10. A valve comprising a valve body defining a valve cavity, axially aligned inlet and outlet ports in the body communicating with said cavity, a cylindrical plug rotatably mounted in the cavity on an axis perpendicular to the axis of said ports, said plug having a passageway extending transaxially therethrough which when aligned with the ports provides communication therebetween, seats within the cavity at the ports coacting with the plug and body to define a seal between the plug and ports when the plug is in closed position, each seat including a generally cylindrical rigid base having a passageway therethrough mating with a port, the axis of the seat extending perpendicular to the pivot axis of the plug and common with the port axis, the end of the seat coacting with the plug being arcuately formedon the same radius as the plug and having bonded thereon a resilient seal member, said seal member including inner and outer continuous spaced seal lips having ribbon-like sealing surfaces engaging the plug, said spaced seal lips defining a circumferential space bounded by the seal lips and the plug surface, and passage means on the plug connecting said circumferential space and the valve cavity.

11. The plug valve defined in claim 10, which further includes sealing means between the seats and valve body, wherein said sealing means define inner and outer annular cavities between said seats and valve body, said cavities being separated by an annular seal member.

12. The plug valve defined in claim 11, wherein said sealing means includes O-rings.

13. The valve as defined in claim 11, wherein said sealing means includes ring-shaped members.

14. The valve defined in claim 11, wherein at least one of said seats includes passage means connecting said inner annular cavity and said circumferential space.

15. The valve defined in claim 14, containing additional passage means connecting said inner annular cavity and the valve exterior.

16. The valve defined in claim 15, containing additional passage means connecting said outer annular cavity and the valve exterior.

17. The valve defined in claim 16, wherein the additional passage means connecting the inner and outer annular cavities and the valve exterior are selectably controlled.

18. The plug valve defined in claim 11, wherein each seat further includes metal bearing insert means mounted in said one end for engaging the plug and having a bearing surface slightly recessed from the sealing surfaces of said seal lips.

19. The plug valve defined in claim 13, which further includes spring means between the body and seats biasing same toward the plug.

20. The plug valve defined in claim 18, wherein the bearing insert means includes a pair of bearing pads, said pads positioned within said seat to be in continu ous contact with said plug surface throughout plug rotation.

21. The plug valve defined in claim 15, wherein the seats are formed such that line pressure forces the seats into sealing contact with the plug.

22. The valve as defined in claim 20, wherein the bearing pads are positioned such that said inlet and outlet ports do not communicate with said bearing pads.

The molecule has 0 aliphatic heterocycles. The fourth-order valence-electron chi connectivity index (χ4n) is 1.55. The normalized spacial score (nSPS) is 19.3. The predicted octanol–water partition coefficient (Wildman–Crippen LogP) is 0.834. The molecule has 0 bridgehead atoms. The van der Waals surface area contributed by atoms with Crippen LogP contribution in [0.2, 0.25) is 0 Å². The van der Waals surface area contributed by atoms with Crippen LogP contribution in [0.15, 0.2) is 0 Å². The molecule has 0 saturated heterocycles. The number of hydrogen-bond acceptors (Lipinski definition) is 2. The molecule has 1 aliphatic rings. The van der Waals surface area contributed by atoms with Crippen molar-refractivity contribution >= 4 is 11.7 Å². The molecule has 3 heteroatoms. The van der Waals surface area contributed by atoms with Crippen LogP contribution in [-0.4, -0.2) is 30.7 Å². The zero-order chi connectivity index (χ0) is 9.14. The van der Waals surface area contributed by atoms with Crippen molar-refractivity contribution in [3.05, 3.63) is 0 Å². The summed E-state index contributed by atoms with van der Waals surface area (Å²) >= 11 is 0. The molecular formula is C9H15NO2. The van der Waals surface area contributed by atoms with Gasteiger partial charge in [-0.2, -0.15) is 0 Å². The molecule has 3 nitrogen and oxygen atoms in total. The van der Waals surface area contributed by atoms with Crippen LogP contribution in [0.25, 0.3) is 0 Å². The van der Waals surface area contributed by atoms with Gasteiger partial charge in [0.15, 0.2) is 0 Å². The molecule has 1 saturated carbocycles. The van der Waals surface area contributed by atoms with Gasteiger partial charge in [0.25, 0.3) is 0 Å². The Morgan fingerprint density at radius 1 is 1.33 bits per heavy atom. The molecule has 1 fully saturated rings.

23. The plug valve defined in claim 10, wherein said passage means is defined by a depression formed on the plug.

24. The plug valve defined in claim 10, wherein the passage means is positioned to align with and communicate the valve cavity to the space between the seal lips of one of the seats when the plug is in closed position.

25. The plug valve defined in claim 10, wherein said passage means is defined by depressions on the plug which align with the seats when the plug is in open position and a depression which aligns with one seat when the plug is in closed position.

26. The plug valve defined in claim 16, wherein the cross-sections of the seal lips are thicker at the outer edges and tapered into the center of the seal member. 1

Patent Citations
Cited PatentFiling datePublication dateApplicantTitle
US3408038 *Aug 25, 1966Oct 29, 1968Balon CorpFlexible valve seat
US3504885 *Aug 12, 1968Apr 7, 1970Hulsey Eldon ESeat and seal assembly for valves
US3521855 *Aug 31, 1967Jul 28, 1970Bell Aerospace CorpBall valve seat-seal
US3556474 *Aug 19, 1968Jan 19, 1971Scaramucci DomerDual sealed ball valves
US3584641 *Jan 3, 1968Jun 15, 1971Rockwell Mfg CoLubricated valve assembly
US3656498 *Jan 4, 1971Apr 18, 1972M & J Valve CoBall valve
US3729015 *Dec 29, 1971Apr 24, 1973Cameron Iron Works IncValve with seat rotating means
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US3760833 *Mar 14, 1972Sep 25, 1973Acf Ind IncSealing means for valve structure
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Referenced by
Citing PatentFiling datePublication dateApplicantTitle
US4022427 *Feb 7, 1975May 10, 1977Dresser Industries, Inc.Sleeve valve mandrel and seal means for indexing valve assembly
US4055324 *Apr 29, 1976Oct 25, 1977Hughes John FPlug valve assembly
US5478047 *May 15, 1995Dec 26, 1995Watts Investment CompanyFlexible seating structure for valves
US6488265 *Jun 8, 2001Dec 3, 2002Hale Products, Inc.Ball valve assembly
US8434515 *Jun 17, 2008May 7, 2013Ziebel AsSleeve valve
US20100292448 *Apr 3, 2008Nov 18, 2010Bjorn Hagerup NilssenSleeve Valve
CN102654203A *May 8, 2012Sep 5, 2012宁波长壁流体动力科技有限公司Spherical stop valve for underground combined mining working surface of coal mine
WO2001065156A3 *Feb 23, 2001Feb 14, 2002Gen Valve IncFire safe ring seal for valves
WO2002038991A2 *Nov 7, 2001May 16, 2002Gerhard SchugStop valve for hydraulic fluids
WO2002038991A3 *Nov 7, 2001Aug 15, 2002Gerhard SchugStop valve for hydraulic fluids
Classifications
U.S. Classification251/314, 251/175, 251/358
International ClassificationF16K5/00, F16K5/22, F16K5/04
Cooperative ClassificationF16K5/0464
European ClassificationF16K5/04J2
Legal Events
DateCodeEventDescription
Mar 8, 1991ASAssignment
Owner name: CHASE MANHATTAN BANK (NATIONAL ASSOCIATION), THE
Free format text: SECURITY INTEREST;ASSIGNOR:TEXSTEAM INC.;REEL/FRAME:005630/0226
Owner name: TEXSTEAM INC., A CORP. OF DE
Free format text: ASSIGNMENT OF ASSIGNORS INTEREST.;ASSIGNORS:BRUNSWICK CORPORATON, A CORP. OF DE;BRUNSWICK VALVE & CONTROL, INC., A CORP. OF DE;VAPOR CORPORATION, A CORP. OF DE;AND OTHERS;REEL/FRAME:005610/0286
Effective date: 19900824
Mar 8, 1991AS02Assignment of assignor's interest
Owner name: BRUNSWICK CORPORATON, A CORP. OF DE
Owner name: BRUNSWICK VALVE & CONTROL, INC., A CORP. O
Owner name: TEXSTEAM INC., A CORP. OF DE
Effective date: 19900824